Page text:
Britain’s economy returned to growth in January, official data showed, easing fears of an impending recession ahead of Chancellor Jeremy Hunt’s spring budget.
The Office for National Statistics (ONS) said the economy grew by 0.3% in January after a sharp 0.5% fall in gross domestic product (GDP) in December.
Still, looking at the broader picture, GDP was flat in the three months to January as Britain narrowly avoided being hit by recession late last year.
The biggest force behind January’s growth came from the services sector, which rose 0.5% after falling 0.8% in December.
The ONS said other industries such as education also boosted GDP as children returned to classrooms, following an unusually large number of absences ahead of Christmas.
The transport and storage sector also returned to growth as it partially recovered from the effects of the December strike.
December’s GDP figures were hit by several days of rail and postal strikes and falling output in the entertainment sector as football’s Premier League took a break for the World Cup.
The January figure beat expectations as analysts predicted the economy would achieve 0.1% growth in the month.
Darren Morgan, director of economic statistics at the ONS, said: “The economy is partially back from the big drop seen in December.
“Over the last three months overall and, indeed over the last 12 months, the economy has, however, shown zero growth.”
In addition, the construction sector contracted 1.7% after being flat in December, which the ONS said could be partly due to heavy rains in the first two weeks of January slowing building.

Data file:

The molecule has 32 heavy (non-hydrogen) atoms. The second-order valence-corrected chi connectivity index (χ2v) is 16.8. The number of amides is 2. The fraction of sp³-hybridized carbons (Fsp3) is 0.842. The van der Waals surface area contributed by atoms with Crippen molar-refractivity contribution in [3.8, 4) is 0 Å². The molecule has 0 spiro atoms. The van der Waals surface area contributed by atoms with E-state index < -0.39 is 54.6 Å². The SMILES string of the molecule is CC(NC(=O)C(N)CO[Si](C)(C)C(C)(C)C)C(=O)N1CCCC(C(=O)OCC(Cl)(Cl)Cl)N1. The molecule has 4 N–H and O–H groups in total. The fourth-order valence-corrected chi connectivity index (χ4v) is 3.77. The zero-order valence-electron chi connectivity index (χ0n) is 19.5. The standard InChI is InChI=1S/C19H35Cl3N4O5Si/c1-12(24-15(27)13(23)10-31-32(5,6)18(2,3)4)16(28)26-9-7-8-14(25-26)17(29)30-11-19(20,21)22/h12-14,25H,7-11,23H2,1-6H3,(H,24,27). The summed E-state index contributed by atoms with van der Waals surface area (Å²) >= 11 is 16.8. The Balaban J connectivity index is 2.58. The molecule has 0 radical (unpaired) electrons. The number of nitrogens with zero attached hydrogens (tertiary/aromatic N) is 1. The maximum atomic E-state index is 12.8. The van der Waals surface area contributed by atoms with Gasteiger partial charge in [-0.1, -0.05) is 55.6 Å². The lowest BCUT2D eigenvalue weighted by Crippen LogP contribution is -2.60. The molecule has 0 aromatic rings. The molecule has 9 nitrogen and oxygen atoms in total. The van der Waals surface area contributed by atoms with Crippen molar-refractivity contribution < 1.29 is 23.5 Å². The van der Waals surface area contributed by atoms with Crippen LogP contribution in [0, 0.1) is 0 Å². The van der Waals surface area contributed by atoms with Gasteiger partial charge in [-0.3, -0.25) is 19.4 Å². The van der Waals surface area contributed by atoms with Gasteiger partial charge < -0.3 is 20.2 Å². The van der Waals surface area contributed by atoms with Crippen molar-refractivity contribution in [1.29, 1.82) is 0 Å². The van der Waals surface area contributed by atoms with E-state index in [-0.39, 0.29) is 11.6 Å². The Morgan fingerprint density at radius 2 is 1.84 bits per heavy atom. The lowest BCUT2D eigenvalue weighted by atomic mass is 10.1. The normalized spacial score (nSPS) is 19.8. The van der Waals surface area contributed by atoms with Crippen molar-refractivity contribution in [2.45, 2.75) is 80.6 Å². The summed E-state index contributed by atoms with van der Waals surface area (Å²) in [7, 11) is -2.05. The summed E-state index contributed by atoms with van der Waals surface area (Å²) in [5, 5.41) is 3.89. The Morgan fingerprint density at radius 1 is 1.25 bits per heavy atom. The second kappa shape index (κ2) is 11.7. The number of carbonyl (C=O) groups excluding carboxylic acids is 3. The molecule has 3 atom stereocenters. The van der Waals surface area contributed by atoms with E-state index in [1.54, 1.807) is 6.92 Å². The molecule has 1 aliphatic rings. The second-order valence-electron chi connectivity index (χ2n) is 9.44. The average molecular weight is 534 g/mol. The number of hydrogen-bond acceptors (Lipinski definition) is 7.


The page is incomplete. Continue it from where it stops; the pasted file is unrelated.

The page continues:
But housebuilders have seen a general decline in work amid the recent slowdown in the housing market.
Chancellor Jeremy Hunt is due to deliver his spring budget on Wednesday, which will set out the government’s plan to stimulate economic growth.
Mr Hunt said: “Faced with serious global challenges, the UK economy has proved more resilient than many expected, but there is a long way to go.
“Next week, I will set out the next steps in our plan to halve inflation, reduce debt, and grow the economy – to improve the standard of living for all of us.”
Labour’s shadow chancellor Rachel Reeves said the GDP figures showed the economy was “moving along this Tory path of controlled decline”.
She said: “People will be asking themselves whether they feel better under the Tories, and the answer will be no.
“Now we need the ambition to grow our economy so that every part of Britain feels better, which is Labor’s mission to secure the highest sustained growth in the G7.”